A new secret society became active in 1861, that, of the Fenians. This time it was a centralised society with an unseizable supreme command based in America and supplied with American resources. The society tried to bring about an armed uprising. When attempts at this failed, it turned to terroristic activities, not only in Ireland but also in England. The Fenians hoped to force a completely independent Irish Republic from the enemy by intimidation.
They failed to achieve this, although they were not entirely unsuccessful. They forced concessions from the English government: laws which were supposed to improve on the one hand the position of the Irish tenant, and on the other, that of the catholic clergy in Ireland. These law reforms started in 1869, and had the immediate effect of conciliating the catholic clergy, who had become the most influential leaders of the mass of the Irish people, and of turning them into a part of the establishment.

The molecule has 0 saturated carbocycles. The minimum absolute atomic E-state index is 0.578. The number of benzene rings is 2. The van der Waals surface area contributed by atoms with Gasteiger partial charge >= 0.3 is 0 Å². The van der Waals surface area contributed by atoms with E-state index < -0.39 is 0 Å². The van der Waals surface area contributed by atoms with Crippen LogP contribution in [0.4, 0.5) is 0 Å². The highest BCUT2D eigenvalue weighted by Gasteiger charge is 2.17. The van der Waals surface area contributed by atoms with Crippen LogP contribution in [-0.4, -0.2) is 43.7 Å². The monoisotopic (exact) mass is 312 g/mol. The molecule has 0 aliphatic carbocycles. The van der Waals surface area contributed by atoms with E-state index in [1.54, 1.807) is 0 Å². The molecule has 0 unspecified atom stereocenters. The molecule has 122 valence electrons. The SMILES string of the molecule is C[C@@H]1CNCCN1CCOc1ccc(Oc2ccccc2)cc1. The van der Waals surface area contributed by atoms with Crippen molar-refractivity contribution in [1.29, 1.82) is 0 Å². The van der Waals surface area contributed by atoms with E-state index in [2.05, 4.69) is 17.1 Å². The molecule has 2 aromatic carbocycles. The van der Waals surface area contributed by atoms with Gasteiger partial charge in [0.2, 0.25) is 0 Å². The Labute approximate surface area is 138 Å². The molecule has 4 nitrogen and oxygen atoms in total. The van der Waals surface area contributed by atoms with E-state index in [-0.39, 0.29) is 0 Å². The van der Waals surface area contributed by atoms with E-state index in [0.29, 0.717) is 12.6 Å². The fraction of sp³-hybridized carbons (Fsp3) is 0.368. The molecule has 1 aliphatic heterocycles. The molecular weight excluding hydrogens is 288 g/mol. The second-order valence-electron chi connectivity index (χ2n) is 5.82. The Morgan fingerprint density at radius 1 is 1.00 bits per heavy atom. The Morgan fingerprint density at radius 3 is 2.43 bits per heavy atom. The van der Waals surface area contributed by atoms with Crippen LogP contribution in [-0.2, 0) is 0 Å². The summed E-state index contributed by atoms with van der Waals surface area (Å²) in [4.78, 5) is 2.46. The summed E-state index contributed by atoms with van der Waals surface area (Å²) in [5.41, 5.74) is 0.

On the other hand, the land laws remained totally inadequate for a long time.
Nevertheless, the reforms, together with coercive measures, were enough to force the terrorists into the background for a while.
Meanwhile the Irish had learnt how to handle Parliamentarism, to which they had had access for a generation.
The Irish National Party was formed in 1872 and it demanded “Home Rule” (self-government or national independence) for Ireland. It did not differ greatly from the Fenians in aims, only in means. However the Home Rule Party did not entirely disdain the strengthening of parliamentary action through acts of terrorism by the Fenians – with whom close contact was sometimes maintained.